Changing your actions and the way you behave is necessary to increase your level of distinction. You have gone beyond “business as usual.” And so, all of the methods and routines that were previously your go-to responses, such as posturing, denying, being defensive, and making critical arguments, are rendered obsolete. Partners have more defined boundaries, can express themselves with controlled clarity, and have the confidence to stand up for what they think without attacking or criticizing their spouse.

5. Partners engage in one another’s company face to face.
Self-validated intimacy refers to a relationship in which each partner expresses themselves to the other from a place of “quiet certainty.” You articulate your argument and share your experience without pressuring your partner to agree with you or give up their unique point of view while yet proving that you are right. Partners express their thoughts in an atmosphere free of criticism. Even when unpleasant topics come up in conversation, all parties involved feel heard, understood, and seen when these kinds of connections are made.

6. No more guilt or embarrassment.
When you stop perceiving your partner as the problem, you stop blaming and criticizing them, which in turn reduces the amount of defensiveness that your partner exhibits. When the level of disparity between partners reaches a critical mass, only the most important concerns remain significant. Because either one or both spouses will no longer tolerate it, it is no longer safe to point the finger at blame or criticize the other. There is less of a need to take out one’s frustrations on another person, as well as less tolerance for doing so.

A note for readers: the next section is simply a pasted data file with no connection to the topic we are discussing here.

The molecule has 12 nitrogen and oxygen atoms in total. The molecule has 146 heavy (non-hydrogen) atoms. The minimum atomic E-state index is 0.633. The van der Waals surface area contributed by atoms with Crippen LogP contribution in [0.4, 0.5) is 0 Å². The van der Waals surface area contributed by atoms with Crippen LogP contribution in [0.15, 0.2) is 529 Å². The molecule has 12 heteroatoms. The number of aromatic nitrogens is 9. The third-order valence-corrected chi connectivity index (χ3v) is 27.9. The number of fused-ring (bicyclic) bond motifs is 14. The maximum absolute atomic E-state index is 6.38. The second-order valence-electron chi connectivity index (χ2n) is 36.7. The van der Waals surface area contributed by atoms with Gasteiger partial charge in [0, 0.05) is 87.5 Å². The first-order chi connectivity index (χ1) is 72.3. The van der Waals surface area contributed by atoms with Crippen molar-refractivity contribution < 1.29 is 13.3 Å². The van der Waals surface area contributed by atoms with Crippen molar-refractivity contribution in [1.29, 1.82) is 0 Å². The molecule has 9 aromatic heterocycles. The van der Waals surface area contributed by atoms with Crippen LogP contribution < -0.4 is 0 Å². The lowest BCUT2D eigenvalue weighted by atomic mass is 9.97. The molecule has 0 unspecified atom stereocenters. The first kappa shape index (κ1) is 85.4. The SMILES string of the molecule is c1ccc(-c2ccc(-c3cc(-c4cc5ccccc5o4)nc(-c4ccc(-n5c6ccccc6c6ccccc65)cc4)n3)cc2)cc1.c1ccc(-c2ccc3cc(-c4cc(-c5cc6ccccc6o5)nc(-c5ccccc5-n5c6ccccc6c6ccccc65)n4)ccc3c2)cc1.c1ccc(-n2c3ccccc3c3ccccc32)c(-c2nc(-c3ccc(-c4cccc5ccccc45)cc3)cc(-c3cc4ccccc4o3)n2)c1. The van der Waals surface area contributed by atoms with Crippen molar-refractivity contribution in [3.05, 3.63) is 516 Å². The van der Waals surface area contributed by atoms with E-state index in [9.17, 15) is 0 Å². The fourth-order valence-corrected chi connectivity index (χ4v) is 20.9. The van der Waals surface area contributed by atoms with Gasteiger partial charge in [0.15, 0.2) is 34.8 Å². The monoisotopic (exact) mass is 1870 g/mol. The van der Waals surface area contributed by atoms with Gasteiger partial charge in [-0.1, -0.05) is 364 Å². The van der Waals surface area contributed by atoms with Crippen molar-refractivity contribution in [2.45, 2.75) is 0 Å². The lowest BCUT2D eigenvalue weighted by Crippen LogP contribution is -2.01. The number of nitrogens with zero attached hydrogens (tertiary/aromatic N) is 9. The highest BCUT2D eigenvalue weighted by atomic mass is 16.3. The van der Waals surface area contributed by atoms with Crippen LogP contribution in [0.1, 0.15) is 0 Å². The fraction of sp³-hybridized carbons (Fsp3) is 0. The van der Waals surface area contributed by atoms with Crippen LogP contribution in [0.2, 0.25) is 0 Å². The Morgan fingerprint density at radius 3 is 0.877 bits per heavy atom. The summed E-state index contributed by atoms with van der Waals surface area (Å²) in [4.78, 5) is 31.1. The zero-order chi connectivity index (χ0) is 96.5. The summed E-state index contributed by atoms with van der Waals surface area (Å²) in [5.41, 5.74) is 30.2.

7. Anger does not escalate.
There may be brief outbursts of anger, but it does not persist or grow. When someone is angry, they are immediately aware of their feelings and have the ability to self-soothe and, if necessary, make necessary repairs.

8. Ultimatums halt.
People who engage in the practice of issuing many ultimatums lack integrity in their relationships because they do not follow through on their threats. The employment of ultimatums is a tactic that is used to keep control of a situation; however, once you have achieved critical mass, there is no longer a need to keep control due to the amount of peace that exists between you and the other party.

9. Each partner reclaims lost aspects of their identity, which results in an increased sense of wholeness.
When each partner can discriminate between their attachment styles and accepts responsibility for those styles, they can find “lost” or underdeveloped aspects of themselves. For instance, a woman who has been labeled as “insensitive” realizes, when confronted with her partner’s newly developed ability to self-soothe, that she now has more room to experience all of the sentiments that she repressed in the past.

A healthy relationship is one where individuals can remain as individuals, yet also come together for a connection that benefits them both.